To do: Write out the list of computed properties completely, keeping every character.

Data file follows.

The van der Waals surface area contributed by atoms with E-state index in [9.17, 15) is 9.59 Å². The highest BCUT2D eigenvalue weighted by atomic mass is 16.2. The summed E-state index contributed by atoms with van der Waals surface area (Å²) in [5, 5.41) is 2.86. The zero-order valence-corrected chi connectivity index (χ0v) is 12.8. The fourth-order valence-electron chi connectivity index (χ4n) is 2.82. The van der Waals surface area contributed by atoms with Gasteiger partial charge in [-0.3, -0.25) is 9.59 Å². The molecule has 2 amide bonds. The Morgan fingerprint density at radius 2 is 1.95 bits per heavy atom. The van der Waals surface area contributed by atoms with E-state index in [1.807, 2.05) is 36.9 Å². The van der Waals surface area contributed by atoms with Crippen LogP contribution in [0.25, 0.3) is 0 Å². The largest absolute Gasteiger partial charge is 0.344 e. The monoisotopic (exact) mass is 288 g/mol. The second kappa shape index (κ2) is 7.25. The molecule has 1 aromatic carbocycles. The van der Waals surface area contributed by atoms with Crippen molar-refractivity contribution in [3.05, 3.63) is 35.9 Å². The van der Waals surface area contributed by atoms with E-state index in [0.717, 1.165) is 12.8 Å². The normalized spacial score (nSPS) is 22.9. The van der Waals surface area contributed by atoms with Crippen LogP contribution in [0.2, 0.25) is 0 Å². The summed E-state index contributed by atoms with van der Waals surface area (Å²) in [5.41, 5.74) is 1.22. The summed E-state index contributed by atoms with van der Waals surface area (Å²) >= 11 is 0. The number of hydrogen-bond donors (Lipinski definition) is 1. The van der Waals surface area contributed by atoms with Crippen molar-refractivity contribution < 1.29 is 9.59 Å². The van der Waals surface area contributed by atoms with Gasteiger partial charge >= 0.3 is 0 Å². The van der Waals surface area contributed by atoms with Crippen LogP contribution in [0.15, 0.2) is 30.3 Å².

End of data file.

The van der Waals surface area contributed by atoms with E-state index in [9.17, 15) is 9.59 Å². The highest BCUT2D eigenvalue weighted by atomic mass is 16.2. The summed E-state index contributed by atoms with van der Waals surface area (Å²) in [5, 5.41) is 2.86. The zero-order valence-corrected chi connectivity index (χ0v) is 12.8. The fourth-order valence-electron chi connectivity index (χ4n) is 2.82. The van der Waals surface area contributed by atoms with Gasteiger partial charge in [-0.3, -0.25) is 9.59 Å². The molecule has 2 amide bonds. The Morgan fingerprint density at radius 2 is 1.95 bits per heavy atom. The van der Waals surface area contributed by atoms with E-state index in [1.807, 2.05) is 36.9 Å². The van der Waals surface area contributed by atoms with Crippen LogP contribution in [0.25, 0.3) is 0 Å². The largest absolute Gasteiger partial charge is 0.344 e. The monoisotopic (exact) mass is 288 g/mol. The second kappa shape index (κ2) is 7.25. The molecule has 1 aromatic carbocycles. The van der Waals surface area contributed by atoms with Crippen molar-refractivity contribution in [3.05, 3.63) is 35.9 Å². The van der Waals surface area contributed by atoms with E-state index in [0.717, 1.165) is 12.8 Å². The normalized spacial score (nSPS) is 22.9. The van der Waals surface area contributed by atoms with Crippen LogP contribution in [0.2, 0.25) is 0 Å². The summed E-state index contributed by atoms with van der Waals surface area (Å²) in [5.41, 5.74) is 1.22. The summed E-state index contributed by atoms with van der Waals surface area (Å²) >= 11 is 0. The number of hydrogen-bond donors (Lipinski definition) is 1. The van der Waals surface area contributed by atoms with Crippen molar-refractivity contribution < 1.29 is 9.59 Å². The van der Waals surface area contributed by atoms with Gasteiger partial charge >= 0.3 is 0 Å². The van der Waals surface area contributed by atoms with Crippen LogP contribution in [0.15, 0.2) is 30.3 Å².